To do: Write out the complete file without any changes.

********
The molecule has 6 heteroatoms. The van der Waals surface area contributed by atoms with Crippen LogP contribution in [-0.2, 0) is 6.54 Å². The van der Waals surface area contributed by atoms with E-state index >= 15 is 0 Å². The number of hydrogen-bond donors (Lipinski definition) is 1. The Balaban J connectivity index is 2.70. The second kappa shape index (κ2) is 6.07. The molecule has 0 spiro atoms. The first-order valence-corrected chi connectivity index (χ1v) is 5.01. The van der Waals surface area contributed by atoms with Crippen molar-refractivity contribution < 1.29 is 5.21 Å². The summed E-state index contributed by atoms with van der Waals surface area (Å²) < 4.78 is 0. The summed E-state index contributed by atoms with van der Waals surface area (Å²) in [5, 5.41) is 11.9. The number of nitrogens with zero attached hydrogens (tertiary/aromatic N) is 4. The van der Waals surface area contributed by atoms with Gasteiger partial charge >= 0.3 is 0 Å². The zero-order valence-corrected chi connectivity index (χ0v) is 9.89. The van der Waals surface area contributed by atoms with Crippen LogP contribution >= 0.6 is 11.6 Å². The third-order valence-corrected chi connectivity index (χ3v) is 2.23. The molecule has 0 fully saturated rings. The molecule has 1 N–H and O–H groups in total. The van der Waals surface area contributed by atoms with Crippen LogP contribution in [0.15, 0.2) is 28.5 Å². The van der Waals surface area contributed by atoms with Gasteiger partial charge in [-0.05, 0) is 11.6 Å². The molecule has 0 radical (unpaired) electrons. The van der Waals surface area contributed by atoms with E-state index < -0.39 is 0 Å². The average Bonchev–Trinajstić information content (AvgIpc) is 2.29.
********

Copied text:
The molecule has 6 heteroatoms. The van der Waals surface area contributed by atoms with Crippen LogP contribution in [-0.2, 0) is 6.54 Å². The van der Waals surface area contributed by atoms with E-state index >= 15 is 0 Å². The number of hydrogen-bond donors (Lipinski definition) is 1. The Balaban J connectivity index is 2.70. The second kappa shape index (κ2) is 6.07. The molecule has 0 spiro atoms. The first-order valence-corrected chi connectivity index (χ1v) is 5.01. The van der Waals surface area contributed by atoms with Crippen molar-refractivity contribution < 1.29 is 5.21 Å². The summed E-state index contributed by atoms with van der Waals surface area (Å²) < 4.78 is 0. The summed E-state index contributed by atoms with van der Waals surface area (Å²) in [5, 5.41) is 11.9. The number of nitrogens with zero attached hydrogens (tertiary/aromatic N) is 4. The van der Waals surface area contributed by atoms with Gasteiger partial charge >= 0.3 is 0 Å². The zero-order valence-corrected chi connectivity index (χ0v) is 9.89. The van der Waals surface area contributed by atoms with Crippen LogP contribution >= 0.6 is 11.6 Å². The third-order valence-corrected chi connectivity index (χ3v) is 2.23. The molecule has 0 fully saturated rings. The molecule has 1 N–H and O–H groups in total. The van der Waals surface area contributed by atoms with Crippen LogP contribution in [0.15, 0.2) is 28.5 Å². The van der Waals surface area contributed by atoms with Gasteiger partial charge in [-0.05, 0) is 11.6 Å². The molecule has 0 radical (unpaired) electrons. The van der Waals surface area contributed by atoms with E-state index < -0.39 is 0 Å². The average Bonchev–Trinajstić information content (AvgIpc) is 2.29.